These formations differ from calculi in the fact that they are made up of masses of vegetable and earthy matter agglomerated together, while the latter consist exclusively of salts which have crystallized out of the fluids of the bowels around a central nucleus.
Concretions, like calculi, are rounded in form, but vary in composition, and also in their structure and external character.
Two kinds of concretions are found in the horse, known as mixed concretions or clung balls, and oat-hair concretions. The former are composed of earthy - looking masses of salts, such as go to make intestinal calculi, loosely incorporated with materials of food-hay, straw, dung, the husk of oats, etc. etc. Mixed concretions (fig. 109) have an irregular, nodulated appearance. They are dark in colour, and much less dense and hard than calculi. When divided they present a rough surface, of loose texture, and in structure resemble calculi in being made up of concentric layers, but of a much thicker and coarser character.
Oat-hair concretions are composed of the fine downy hairs which cover the kernel of the oat, and not, as is universally stated by veterinary writers, of the "beard of oats and other grains".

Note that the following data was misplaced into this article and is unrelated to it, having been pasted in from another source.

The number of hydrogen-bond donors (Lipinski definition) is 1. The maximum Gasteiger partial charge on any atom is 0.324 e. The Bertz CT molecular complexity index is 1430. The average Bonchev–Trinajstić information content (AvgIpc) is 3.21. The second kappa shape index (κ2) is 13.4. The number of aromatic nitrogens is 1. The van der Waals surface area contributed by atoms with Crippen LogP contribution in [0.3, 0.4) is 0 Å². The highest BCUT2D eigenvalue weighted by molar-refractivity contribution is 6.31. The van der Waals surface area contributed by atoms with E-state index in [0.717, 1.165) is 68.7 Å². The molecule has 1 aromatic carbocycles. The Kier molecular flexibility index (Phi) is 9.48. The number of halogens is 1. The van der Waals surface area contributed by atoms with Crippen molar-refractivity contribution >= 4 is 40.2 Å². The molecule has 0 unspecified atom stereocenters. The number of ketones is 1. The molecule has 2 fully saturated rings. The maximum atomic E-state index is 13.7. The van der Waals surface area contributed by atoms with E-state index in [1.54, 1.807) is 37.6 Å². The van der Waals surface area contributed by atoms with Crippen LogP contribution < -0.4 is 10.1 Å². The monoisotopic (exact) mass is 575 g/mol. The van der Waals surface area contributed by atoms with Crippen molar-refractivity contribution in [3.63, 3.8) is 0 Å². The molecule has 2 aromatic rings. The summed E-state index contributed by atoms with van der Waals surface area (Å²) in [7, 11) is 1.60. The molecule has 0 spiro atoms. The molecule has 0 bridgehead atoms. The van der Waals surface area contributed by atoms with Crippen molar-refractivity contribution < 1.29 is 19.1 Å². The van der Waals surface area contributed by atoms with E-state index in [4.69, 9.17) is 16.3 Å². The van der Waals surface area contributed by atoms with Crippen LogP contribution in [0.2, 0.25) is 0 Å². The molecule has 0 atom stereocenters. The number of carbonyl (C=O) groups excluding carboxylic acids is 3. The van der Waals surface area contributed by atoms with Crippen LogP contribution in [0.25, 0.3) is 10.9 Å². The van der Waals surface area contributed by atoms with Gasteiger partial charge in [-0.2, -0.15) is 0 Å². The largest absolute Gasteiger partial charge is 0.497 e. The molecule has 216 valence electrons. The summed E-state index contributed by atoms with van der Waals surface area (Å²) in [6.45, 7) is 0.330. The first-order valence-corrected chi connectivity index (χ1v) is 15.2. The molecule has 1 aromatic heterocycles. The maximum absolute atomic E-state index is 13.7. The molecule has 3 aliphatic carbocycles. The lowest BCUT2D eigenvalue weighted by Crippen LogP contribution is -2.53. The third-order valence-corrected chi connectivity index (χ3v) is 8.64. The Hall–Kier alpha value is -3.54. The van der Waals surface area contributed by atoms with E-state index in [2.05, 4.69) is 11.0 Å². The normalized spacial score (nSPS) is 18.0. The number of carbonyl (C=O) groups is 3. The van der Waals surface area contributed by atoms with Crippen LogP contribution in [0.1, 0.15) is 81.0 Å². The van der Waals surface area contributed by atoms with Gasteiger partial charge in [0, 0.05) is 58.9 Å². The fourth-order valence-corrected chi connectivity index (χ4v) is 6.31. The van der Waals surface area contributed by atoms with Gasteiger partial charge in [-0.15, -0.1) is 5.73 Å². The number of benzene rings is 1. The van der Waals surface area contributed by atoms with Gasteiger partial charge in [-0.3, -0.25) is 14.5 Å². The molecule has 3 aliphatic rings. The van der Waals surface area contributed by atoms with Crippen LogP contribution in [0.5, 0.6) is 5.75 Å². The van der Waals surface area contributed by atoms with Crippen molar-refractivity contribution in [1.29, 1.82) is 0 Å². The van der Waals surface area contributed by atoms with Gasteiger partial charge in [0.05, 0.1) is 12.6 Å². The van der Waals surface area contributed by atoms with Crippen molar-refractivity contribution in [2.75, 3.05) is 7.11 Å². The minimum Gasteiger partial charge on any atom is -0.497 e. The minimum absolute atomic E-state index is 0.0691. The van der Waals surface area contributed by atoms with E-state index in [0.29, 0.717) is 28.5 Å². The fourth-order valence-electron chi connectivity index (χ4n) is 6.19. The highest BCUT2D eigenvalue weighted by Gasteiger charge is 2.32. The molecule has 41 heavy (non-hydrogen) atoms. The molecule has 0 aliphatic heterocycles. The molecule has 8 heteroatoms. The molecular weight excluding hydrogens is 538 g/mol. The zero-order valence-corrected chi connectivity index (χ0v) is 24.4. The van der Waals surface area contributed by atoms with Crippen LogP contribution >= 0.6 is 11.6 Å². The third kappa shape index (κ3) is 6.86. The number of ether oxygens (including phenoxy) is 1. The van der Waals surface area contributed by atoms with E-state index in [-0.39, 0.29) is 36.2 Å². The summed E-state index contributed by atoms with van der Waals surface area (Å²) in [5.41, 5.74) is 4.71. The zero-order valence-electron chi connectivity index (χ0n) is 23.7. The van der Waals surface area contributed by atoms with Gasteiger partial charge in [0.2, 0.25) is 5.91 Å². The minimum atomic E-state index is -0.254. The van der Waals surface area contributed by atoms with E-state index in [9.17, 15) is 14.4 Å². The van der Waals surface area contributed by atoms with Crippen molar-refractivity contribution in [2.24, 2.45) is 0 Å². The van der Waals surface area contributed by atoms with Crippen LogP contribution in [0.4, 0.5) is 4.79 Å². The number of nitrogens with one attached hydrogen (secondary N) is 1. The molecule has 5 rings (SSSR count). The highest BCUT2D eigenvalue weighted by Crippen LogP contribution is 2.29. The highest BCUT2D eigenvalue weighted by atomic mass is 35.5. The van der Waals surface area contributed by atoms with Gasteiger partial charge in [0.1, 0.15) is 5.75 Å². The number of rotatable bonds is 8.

This formation, like the others, is also rounded, but its surface is regular, and of a soft velvety character. It sometimes occurs that the hairy surface of the concretion becomes covered by a layer of earthy matter, the same as that composing intestinal calculi, when like them it is rendered smooth and polished, and presents the same outward appearance. It is, however, readily distinguishable by its lightness, and by the woolly texture it displays on section. When a minute portion of this concretion is submitted to the scrutiny of the microscope, it is found to be made up of small slightly curved vegetable hairs, one extremity of which is pointed and the other broad and somewhat square.
Fig. 109. - Mixed or Conglomerate Calculus.
What are the conditions which lead to the aggregation of these small bodies, in some instances to the almost complete exclusion of other matters, contained in the bowels, it is impossible to say.